Photo by Mads Olsen, Photo Editor
Compared to other buildings on campus, Hales Gymnasium hardly stands out. There’s already an athletics center, the Knowlton Athletics Complex, and a space for other sporting events, the Heisman Field House. More popular sites for social gatherings include the next-door Oberlin College Lanes and the Cat in the Cream. Today, Hales is most well-known for being the home of the two-hour lines for COVID-19 tests and its frequent mentions in ObieSafe emails. In its earlier years, however, Hales played an essential role on campus and was the hub of many exciting events.
In June 1939, shortly after Commencement, Hales Gymnasium was opened and dedicated by 1900 graduate G. Willard Hales, in memory of his mother, Lina R. Hales. Its original purpose was to serve as an athletics facility for women. The annual Princeton-Yale basketball game was played in Hales from 1940 to 1981 after previously being held on a court outside. Although the two teams were known as the Tigers and Bulldogs, respectively, and wore uniforms of the same colors, the Princeton-Yale game had no affiliation with either Ivy League school. Rather, it was a chance for women to compete against each other on competitive basketball teams. Spectators at the game were entertained by cheerleaders and skits performed by co-ops and houses. The Princeton-Yale game also had limits on the number of men attending — a 1944 Review article mentioned that, “A limited quota of fifty men looked sadly lost in their little corner until actual playing began.”
However, this game was almost canceled in 1942, when Oberlin men and women were engaged in, essentially, a prank war and began destroying each other’s respective dorm rooms, getting in by crawling through windows. One young woman tried to sneak into a social gathering for men, only to get thrown into a shower, and about 40 men attempted to storm the basketball court, only to get swiftly mobbed by angry women. This game was so disastrous that the police were called multiple times and the President of Oberlin College at the time, Ernest Hatch Wilkins, released a stern scolding in the Review on April 10, 1942, writing, “There has been much talk … among [Oberlin students] this year about good citizenship, even about the improvement of democracy. The performance here reviewed, for those who took part in it, and for any others who condoned it, was, to put it mildly, hardly consistent with such talk.”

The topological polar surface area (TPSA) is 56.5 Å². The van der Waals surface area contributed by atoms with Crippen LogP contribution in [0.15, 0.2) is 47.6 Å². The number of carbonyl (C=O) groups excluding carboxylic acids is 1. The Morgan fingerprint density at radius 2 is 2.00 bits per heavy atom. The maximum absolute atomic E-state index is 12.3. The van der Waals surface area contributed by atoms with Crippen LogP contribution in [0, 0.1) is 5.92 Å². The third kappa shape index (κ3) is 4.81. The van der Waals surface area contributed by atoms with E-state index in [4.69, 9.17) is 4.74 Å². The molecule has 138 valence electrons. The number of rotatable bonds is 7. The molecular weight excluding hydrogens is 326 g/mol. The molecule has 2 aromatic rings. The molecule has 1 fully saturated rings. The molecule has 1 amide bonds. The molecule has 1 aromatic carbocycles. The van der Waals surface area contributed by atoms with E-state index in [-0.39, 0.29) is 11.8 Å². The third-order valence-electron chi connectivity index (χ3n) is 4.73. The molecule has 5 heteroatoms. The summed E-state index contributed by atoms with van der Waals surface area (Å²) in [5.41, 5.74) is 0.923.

The “talk” at Oberlin that President Wilkins spoke of referred to students’ reactions to World War II. During the war, with decreased enrollment and votes to ration dining hall food, Hales Gymnasium became a place for women to take their mind off of current events and relax with athletics and social events ranging from golf tournaments to Christmas proms. Support for the military and social events combined at Hales in August 1943, when one of many “taxi dances,” a dance in which a woman could pay to dance with a man, was hosted in the gym and raised $55 (about $886 in 2021 dollars) for the Navy-Marine Relief Fund.
While, today, Hales Gymnasium may be “quarantined” from social events during the pandemic, it was once a space for Oberlin women to thrive during a different national emergency over 80 years ago.